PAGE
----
Contact: Craig Schlenoff 301-975-3456

EL's Barnard Feeney Receives PDES, Inc., 2015 Brad Rigdon Technical Management Award

Allison Barnard Feeney was awarded the prestigious Brad Rigdon Technical Management award at PDES, Inc's recent fall offsite held in Albuquerque, NM. Barnard Feeney's management and leadership on the PDES, Inc. STEP Development project led to the significant landmark international standardization and publication of ISO 10303-242 -Managed model-based 3D engineering (more commonly known as STEP AP242). She also worked toward improved interoperability with the publication of AP242, exhibiting outstanding management and leadership to continue to drive the scope and standardization effort of working draft AP242, Edition 2, as well as leading a functional comparison/harmonization effort of AP242 and the Quality Information Framework.

Barnard Feeney exemplified leadership by example, and accelerated worldwide standards' progress by providing resources in critical areas of limited technical expertise. A particularly important aspect of the PDES, Inc. STEP Project is that she worked tirelessly to make the necessary major architectural changes to the concepts and standardization of the ISO 10303 (STEP) application protocols. The new STEP AP architecture will improve harmonization and encourage industry to use newer commercial tools and approaches currently in widespread use.

The Brad Rigdon Technical Management Award was established in honor of Brad Rigdon, former President and Chairman of the PDES, Inc. Executive Board. Since 1996, the annual award honors a PDES, Inc. technical team leader who has exhibited outstanding technical management or contributed significantly to a PDES, Inc. project.

Contact: Vijay Srinivasan 301-975-3508

EL's Srinivasan delivers keynote at Product Lifecycle Management International Conference

The International Conference on Product Lifecycle Management (IFIP PLM15) was jointly inaugurated by the Minister of Energy and Industry, H E Dr Mohammed bin Saleh Al Sada and President of Qatar University, Dr Hassan Rashid Al Derham, followed by Dr. Vijay Srinivasan of NIST. Srinivasan delivered the keynote address on 'Product Lifecycle Management in an Era of Manufacturing Innovation.' The event is an annual technical conference, whose 12th edition was held at Doha, Qatar October 19-21, 2015. The conference is part of the activities of the International Federation of Information Processing Working Group 5.1 (IFIP/WG 5.1) that deals with 'Global Product Development for the Whole Life-cycle.' There was considerable interest in the manufacturing innovation initiatives in the U.S.A. and, in particular, about the National Network of Manufacturing Innovation Institutes (NNMII). The attendees wanted to know more about the technical topics addressed by the NNMII, and the process of establishing these institutes. About 150 researchers attended the conference and about 75 papers were presented.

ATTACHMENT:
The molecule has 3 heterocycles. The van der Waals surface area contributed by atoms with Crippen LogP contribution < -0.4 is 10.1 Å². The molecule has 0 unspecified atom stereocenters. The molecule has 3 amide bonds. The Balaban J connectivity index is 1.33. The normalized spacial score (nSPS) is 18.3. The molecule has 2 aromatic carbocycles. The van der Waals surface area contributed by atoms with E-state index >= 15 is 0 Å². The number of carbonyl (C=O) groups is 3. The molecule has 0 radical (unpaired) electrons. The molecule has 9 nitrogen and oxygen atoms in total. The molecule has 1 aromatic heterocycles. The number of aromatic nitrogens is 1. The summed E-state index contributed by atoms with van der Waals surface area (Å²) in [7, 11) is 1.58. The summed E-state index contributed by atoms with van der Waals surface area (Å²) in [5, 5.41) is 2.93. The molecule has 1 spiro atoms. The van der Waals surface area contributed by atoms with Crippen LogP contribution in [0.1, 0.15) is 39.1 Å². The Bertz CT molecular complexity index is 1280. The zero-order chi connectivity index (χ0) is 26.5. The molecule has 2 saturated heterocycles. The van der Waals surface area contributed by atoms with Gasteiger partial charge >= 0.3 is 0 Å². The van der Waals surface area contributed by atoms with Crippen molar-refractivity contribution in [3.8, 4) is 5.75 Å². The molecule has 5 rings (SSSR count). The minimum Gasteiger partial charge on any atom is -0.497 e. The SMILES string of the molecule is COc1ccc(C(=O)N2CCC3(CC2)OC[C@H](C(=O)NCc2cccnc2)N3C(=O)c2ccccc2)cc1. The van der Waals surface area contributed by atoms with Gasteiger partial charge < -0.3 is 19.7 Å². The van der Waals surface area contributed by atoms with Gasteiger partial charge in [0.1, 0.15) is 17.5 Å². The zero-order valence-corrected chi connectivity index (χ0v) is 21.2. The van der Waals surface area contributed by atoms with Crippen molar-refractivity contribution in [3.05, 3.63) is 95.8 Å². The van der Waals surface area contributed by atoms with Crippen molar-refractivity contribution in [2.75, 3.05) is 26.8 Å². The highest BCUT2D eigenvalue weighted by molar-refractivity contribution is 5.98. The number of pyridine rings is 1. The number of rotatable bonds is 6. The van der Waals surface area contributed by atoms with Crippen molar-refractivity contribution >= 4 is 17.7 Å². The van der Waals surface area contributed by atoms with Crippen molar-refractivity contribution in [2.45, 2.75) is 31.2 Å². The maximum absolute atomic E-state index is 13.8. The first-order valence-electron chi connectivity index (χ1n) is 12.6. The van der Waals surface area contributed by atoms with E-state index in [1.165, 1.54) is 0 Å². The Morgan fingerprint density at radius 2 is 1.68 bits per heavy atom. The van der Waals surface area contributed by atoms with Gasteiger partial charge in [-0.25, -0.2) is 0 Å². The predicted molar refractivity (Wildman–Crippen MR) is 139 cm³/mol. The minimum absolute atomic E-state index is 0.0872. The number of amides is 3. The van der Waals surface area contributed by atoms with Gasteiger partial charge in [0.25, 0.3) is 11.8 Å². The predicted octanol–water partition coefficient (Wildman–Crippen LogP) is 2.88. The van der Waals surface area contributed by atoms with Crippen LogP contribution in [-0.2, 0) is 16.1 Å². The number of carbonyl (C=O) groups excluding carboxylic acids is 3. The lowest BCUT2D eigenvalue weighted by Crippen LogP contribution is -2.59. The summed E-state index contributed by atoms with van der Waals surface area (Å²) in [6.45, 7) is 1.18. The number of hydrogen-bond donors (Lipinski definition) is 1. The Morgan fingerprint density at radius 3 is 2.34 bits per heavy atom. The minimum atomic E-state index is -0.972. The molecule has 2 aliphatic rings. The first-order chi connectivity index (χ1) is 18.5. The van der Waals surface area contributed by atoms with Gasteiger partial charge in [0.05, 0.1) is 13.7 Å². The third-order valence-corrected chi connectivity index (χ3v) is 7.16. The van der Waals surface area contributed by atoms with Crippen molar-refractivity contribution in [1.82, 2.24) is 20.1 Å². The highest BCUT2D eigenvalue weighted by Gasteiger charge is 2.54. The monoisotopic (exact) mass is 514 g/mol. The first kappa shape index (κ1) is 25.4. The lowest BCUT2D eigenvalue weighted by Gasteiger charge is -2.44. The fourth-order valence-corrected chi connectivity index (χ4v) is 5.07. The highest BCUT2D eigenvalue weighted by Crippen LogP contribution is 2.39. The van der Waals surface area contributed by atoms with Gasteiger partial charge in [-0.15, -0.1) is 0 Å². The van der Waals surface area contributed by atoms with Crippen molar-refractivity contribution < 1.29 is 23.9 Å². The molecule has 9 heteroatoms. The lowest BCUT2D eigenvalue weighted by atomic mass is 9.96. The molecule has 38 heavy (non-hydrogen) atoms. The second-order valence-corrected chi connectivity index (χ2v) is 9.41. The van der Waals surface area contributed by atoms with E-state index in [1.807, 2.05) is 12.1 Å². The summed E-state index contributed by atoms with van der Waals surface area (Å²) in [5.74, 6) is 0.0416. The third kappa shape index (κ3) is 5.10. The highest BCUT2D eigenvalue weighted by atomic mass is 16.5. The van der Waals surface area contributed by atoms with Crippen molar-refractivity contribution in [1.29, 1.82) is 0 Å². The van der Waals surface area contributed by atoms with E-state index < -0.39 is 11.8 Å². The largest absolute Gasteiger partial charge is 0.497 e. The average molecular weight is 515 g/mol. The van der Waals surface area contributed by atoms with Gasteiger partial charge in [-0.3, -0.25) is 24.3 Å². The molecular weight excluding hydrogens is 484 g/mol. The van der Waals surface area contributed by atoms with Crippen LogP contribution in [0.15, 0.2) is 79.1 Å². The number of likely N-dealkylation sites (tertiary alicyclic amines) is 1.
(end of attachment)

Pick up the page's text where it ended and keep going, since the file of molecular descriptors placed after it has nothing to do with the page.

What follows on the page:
Contact: Vijay Srinivasan 301-975-3508

EL Fire Researchers receive 2015 Fire Protection Research Foundation Medal

The 2015 Fire Protection Research Foundation Medal was awarded to its Cooking Fire Mitigation Technologies Project. The award goes to a project completed in the prior year that best exemplifies the Foundation's fire safety mission and collaborative approach to execution that has overcome significant technical challenges. The results from this project were cited by the American Home Appliance Manufacturers in their draft standard, UL 858, on mitigation of electrical stove-top cooking fires. The award was formally announced at the June 2015 National Fire Protection Association (NFPA) Annual Meeting. The award is for the project and recognizes all its contributors – sponsors, project panel, and contractors including three EL fire researchers (Johnsson, Madrzykowski, and Hamins), who made significant contributions to the project. Cooking fires represent about 25% of fires in the USA and stove-top fires represent a majority of cooking fires. Work from this project supported the establishment of a new UL standard on electric stoves that addresses cooktop fires.

Contact: Anthony Hamins 301-975-6598

EL's Mensch to Receive ASME's 2015 Warren M. Rohsenow Prize

EL's Amy Mensch of the Fire Research Division was selected for the 2015 Warren M. Rohsenow Prize for the best presentation at a Technical Session on heat transfer in gas turbine systems by the Heat Transfer Division of the American Society of Mechanical Engineers. The award will be presented at the International Mechanical Engineering Congress and Exposition (IMECE) in Houston in November 2015. IMCE is the largest interdisciplinary mechanical engineering conference in the world. Dr. Mensch's research was on simulating multiphase particle deposition on a gas turbine endwall considering impingement and film cooling. Particle deposition is important as it impacts the performance of a turbine's cooling system. The work was conducted as part of Dr. Mensch's dissertation studies and was sponsored by DOE

Contact: Amy Mensch 301-975-6714

Created February 12, 2016, Updated September 21, 2016